The design would be constrained by a pedestrian bridge under which it must go. "We're already pushing the envelope" said Strickler, referring to how steep such a ramp would need to be on an "upstream" bridge.

Downstream a design would create impacts on downtown Vancouver and its efforts at redevelopment. Caine, the Friends of Clark County president, asked Strickler about the idea floated by Vancouver Mayor Royce Pollard to "cap" part of I-5, which would allow the joining of downtown Vancouver to Officer's Row and environs. Again, elevation changes present design issues as the bridge lands on the north shore. According to Strickler, caps might be most feasible in the vicinity of Evergreeen Blvd., as opposed to further south.

What about an earthquake?

The discussion turned to concerns about what would happen to the existing spans in an earthquake. I brought up how the pilings on both the 1917 and 1958 structures are wooden, and Strickler took to the white board and explained that this was a form of soil stabilization.

What I took away was not so much that people should be alarmed that the pilings are made of wood, because according to Strickler wood doesn't rot very quickly at all if it stays submerged under water. More to the point, current pilings don't reach to bedrock. Strickler noted that the length of the pilings in 1917 was limited by "the length of a tree, or 40 to 80 feet." Modern pilings would reach anywhere from 80 feet to bedrock near the Washington shore to over 200 feet near the Oregon side.

Strickler explained about liquefaction, which many people are familiar with. In layman's terms, in an earthquake certain types of soil become less solid and behave more like a liquid, which can lead to side-to-side shaking that can destroy structures.

Strickler said the current truss bridges are very good at resisting top-down force, i.e. the weight of the structures, cars, roadway and everything else pushing straight down, but not so much at "side-loading."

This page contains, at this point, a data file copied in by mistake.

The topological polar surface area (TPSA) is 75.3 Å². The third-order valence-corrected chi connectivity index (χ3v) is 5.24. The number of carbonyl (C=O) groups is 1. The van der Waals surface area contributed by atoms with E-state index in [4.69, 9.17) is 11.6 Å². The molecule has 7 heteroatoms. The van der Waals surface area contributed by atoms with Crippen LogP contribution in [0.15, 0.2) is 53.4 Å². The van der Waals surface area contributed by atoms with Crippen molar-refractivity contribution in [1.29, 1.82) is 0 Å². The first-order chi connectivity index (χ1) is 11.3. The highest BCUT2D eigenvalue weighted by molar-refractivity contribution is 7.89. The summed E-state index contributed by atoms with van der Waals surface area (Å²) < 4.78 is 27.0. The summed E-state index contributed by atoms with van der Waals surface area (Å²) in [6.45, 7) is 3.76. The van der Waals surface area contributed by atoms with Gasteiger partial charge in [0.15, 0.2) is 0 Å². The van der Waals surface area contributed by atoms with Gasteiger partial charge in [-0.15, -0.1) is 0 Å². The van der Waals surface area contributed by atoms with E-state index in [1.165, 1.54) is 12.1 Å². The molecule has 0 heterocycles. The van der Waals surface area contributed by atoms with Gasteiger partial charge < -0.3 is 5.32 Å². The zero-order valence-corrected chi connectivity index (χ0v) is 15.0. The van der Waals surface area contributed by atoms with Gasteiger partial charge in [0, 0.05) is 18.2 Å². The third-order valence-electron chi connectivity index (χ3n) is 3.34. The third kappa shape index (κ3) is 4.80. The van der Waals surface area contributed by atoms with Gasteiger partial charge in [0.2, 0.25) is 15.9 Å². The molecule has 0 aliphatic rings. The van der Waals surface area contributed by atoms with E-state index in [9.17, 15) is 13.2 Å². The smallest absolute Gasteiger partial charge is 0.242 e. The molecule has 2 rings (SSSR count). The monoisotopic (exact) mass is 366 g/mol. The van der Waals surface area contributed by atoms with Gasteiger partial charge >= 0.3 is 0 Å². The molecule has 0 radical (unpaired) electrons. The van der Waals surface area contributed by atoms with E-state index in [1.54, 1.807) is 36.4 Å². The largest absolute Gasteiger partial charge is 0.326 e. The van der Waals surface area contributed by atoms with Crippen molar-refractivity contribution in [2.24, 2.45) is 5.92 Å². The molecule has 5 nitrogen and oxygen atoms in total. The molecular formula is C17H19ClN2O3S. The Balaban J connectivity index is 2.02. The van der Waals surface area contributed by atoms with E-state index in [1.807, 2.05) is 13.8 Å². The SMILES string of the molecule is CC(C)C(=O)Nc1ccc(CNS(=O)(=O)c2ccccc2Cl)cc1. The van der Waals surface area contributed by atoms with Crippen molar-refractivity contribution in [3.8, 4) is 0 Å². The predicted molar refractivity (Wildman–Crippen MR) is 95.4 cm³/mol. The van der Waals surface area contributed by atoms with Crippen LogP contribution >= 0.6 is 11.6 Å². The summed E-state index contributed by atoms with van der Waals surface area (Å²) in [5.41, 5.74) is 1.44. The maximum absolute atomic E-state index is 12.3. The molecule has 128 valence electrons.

Another factor with the existing Interstate Bridge is the counter-weights used for bridge lifts. In a strong earthquake, they could swing wildly and cause tremendous damage. According to Strickler, we just don't know what could happen to the existing bridge in a strong earthquake, but the damage could render it inoperable for long periods of time.


Currently, there is no treatment of stormwater on the I-5 bridge nor some of the nearby interchanges, according to Strickler.

A new facility would comply with modern environmental laws to catch and treat stormwater before it goes in the Columbia River.

Mass Transit

The staff recommendation offers either light rail (LRT) or bus rapid transit (BRT) as the two mass transit options.

As Strickler noted, the staff recommendation finds that running BRT all the way to downtown Portland would result in those vehicles facing significant congestion. So CRC staff is suggesting BRT would connect to the existing MAX yellow line at the Expo Center in north Portland.

Strickler says both BRT and LRT would be difficult to design. The CRC's position is that LRT has a lower operating cost but costs more to build.

Another consideration is how favorably federal officials would view LRT; if the Feds view LRT more favorably and can provide a greater share of dollars, that could influence the decision.

Cogan provided, at my request, a summary regarding predicted mass transit ridership from Portland to Clark County during the afternoon commute. It's a prediction of the "transit market" in the year 2020, and it shows that a fairly significant number of people could be riding mass transit from areas adjacent to I-5, about 25,000 rides in all.

Given that current vehicle trips across I-5 are in the 130,000 range, transit could provide some portion of capacity to the I-5 corridor. These numbers are not exactly huge, but nonetheless represent a small portion of commuters riding mass transit instead of driving. Whether these numbers can be improved is a question worth answering.


One question on my list that we didn't get to because of time constraints involves tolls. But I think it's fair to quote what the staff recommendation says about them:
Early review of funding and financing options for this project suggest that tolling will be required to fund any new Columbia River Crossing. As such, additional work is needed to refine and test various tolling structures and assess how tolling influences at least the following three issues: 1. revenue generation 2. congestion management, and 3. facility design
So not only are tolls an option, they are fairly integral to the project, and Vancouver Mayor Royce Pollard has said as much.

The Process

One thing that tends to frustrate some folks is that the CRC staff proposal seems like a fait accompli. And in some ways it is.